As a frequent traveler who often needs to bring a lot of camera gear with him on his adventures, finding the right backpack for a trip can be a real challenge. My natural inclination is to always go light and fast, carrying as little as possible. But since I need to capture photos of my journey to share in my stories later, bringing heavy camera gear works counter to those instincts. Lugging around a camera body, a couple of lenses, extra batteries, a charger, and possibly even a drone can really slow you down, particularly if you don't have the proper bag to carry all of that equipment – not to mention your laptop, tablet, water, food, snacks, and other gear you need to survive on the go. After years of searching however, I think I may have found exactly what I've been looking for at last in the form to the new Fjord 36 from a company called NYA-EVO.

After I wiped the drool off my mouth, I had to restrain myself from buying this backpack that combines two of my favorite things to do...Or maybe I won’t restrain myself.

Gear Closet: NYA-EVO Fjord 36 Photography Backpack Review

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How 21 Van Life Experts Make Money

Let’s face it, we all want the freedom to travel when and where we want. But it all sounds unrealistic and the question about money is the most daunting and difficult one to answer.

Well, luckily for you, being a trust fund baby isn’t the only way to fulfill your adventurous dreams.

And in hopes to prove this, we interviewed 21 of the biggest and most well known nomads and asked them…

“How do you make money while travelling the world in your home on wheels?”

21 Van Life Experts Share How They Make Money While Traveling!! - ProjectVanLife

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How to Take the Ultimate California Road Trip

Still, arriving in Santa Cruz, I smiled as we pulled up to Outwesty Camper Vans, where we were greeted by the shop's mellow owner, Dave, and his terrier, Benny. Dave, a self-described Westfalia addict who's been restoring vans for a decade, introduced us to Georgia, a burgundy "89 automatic. "Can we pop the top?" Bennett called, swinging from the van's crossbar. Unfazed, Dave showed us the cubbies and the kitchen, the fold-down bed and the pop-up roof. We packed our not-so-minimalist life into the tiny spaces, and Dave waved us off.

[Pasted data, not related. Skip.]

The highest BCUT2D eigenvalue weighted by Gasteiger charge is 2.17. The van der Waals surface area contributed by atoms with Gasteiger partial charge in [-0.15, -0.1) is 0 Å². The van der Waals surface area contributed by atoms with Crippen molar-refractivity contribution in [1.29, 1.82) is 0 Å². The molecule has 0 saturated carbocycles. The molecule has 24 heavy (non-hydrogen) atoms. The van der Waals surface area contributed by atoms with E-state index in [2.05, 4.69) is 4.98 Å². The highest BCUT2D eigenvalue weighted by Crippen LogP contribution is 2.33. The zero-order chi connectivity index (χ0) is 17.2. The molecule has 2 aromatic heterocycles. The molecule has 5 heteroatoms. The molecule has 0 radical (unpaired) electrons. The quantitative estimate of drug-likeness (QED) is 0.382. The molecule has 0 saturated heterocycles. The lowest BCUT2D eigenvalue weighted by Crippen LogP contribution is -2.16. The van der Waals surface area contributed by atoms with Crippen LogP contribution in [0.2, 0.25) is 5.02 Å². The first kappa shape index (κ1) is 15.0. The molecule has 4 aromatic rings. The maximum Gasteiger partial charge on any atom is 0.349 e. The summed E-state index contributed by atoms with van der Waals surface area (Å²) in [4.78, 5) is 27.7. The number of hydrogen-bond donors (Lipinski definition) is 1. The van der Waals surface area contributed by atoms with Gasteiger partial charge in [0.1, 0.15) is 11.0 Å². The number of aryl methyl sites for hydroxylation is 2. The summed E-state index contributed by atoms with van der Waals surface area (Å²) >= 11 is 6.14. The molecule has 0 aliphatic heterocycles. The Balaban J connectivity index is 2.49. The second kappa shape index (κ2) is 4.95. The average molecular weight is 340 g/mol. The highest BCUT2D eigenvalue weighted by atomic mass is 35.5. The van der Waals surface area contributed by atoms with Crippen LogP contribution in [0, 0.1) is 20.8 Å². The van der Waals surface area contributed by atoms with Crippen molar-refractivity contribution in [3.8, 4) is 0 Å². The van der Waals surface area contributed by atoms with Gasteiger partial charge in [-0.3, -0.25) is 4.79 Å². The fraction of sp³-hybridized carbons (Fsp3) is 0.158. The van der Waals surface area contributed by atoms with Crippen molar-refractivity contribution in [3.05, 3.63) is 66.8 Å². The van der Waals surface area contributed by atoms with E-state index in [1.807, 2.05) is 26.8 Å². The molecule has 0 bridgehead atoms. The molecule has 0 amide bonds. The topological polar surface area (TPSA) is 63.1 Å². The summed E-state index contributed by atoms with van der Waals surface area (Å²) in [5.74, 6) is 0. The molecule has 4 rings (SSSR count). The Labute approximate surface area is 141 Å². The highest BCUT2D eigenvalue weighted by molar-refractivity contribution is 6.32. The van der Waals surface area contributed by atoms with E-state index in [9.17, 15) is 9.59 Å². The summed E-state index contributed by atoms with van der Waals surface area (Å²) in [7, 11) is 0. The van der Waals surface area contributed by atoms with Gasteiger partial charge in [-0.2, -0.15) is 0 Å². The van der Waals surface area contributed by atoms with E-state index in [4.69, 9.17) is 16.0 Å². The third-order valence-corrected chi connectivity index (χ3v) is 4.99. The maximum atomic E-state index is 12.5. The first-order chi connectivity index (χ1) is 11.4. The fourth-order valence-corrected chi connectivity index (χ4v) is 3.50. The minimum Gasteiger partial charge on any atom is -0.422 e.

First, renting one of those old Westfalia and sounds cool. Second, this trip sounds amazing.

How to Take the Ultimate California Road Trip

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History Matters Too...

The title of this post is a nod to my wife who is currently getting a Masters Degree in History. I give her a hard time about her love of all things history related, but I caught this article below and it struck a chord with me.

One of those cognitive scientists spoke on the Tuesday panel: Daniel Willingham, a psychology professor at the University of Virginia who writes about the science behind reading comprehension. Willingham explained that whether or not readers understand a text depends far more on how much background knowledge and vocabulary they have relating to the topic than on how much they’ve practiced comprehension skills. That’s because writers leave out a lot of information that they assume readers will know. If they put all the information in, their writing would be tedious.

But if readers can’t supply the missing information, they have a hard time making sense of the text. If students arrive at high school without knowing who won the Civil War they’ll have a hard time understanding a textbook passage about Reconstruction.

I’ve always felt fortunate that in my younger years I didn’t have TV. My parents could only afford to pay for cable whenever the summer Olympics came around, and we never got the free network channels (lived in a valley). This meant that I read a TON as a kid. My reading comprehension was always years ahead of my peers as I got further in to my school years and was reading books meant for adults almost before I was a teenager.

The implication is clear. The best way to boost students’ reading comprehension is to expand their knowledge and vocabulary by teaching them history, science, literature, and the arts, using curricula that that guide kids through a logical sequence from one year to the next: for example, Native Americans and Columbus in kindergarten; the colonial era and the American Revolution in first grade; the War of 1812 and the Civil War in second grade, and so on. That approach enables children to make sense of what they’re learning, and the repetition of concepts and vocabulary in different contexts makes it more likely they’ll retain information. Not to mention that learning content like this can be a lot more engaging for both students and teachers than the endless practice of illusory skills.

I look back on all those things my mother had me do as a child during summer breaks. Keep a journal. Read certain books. Write about those books.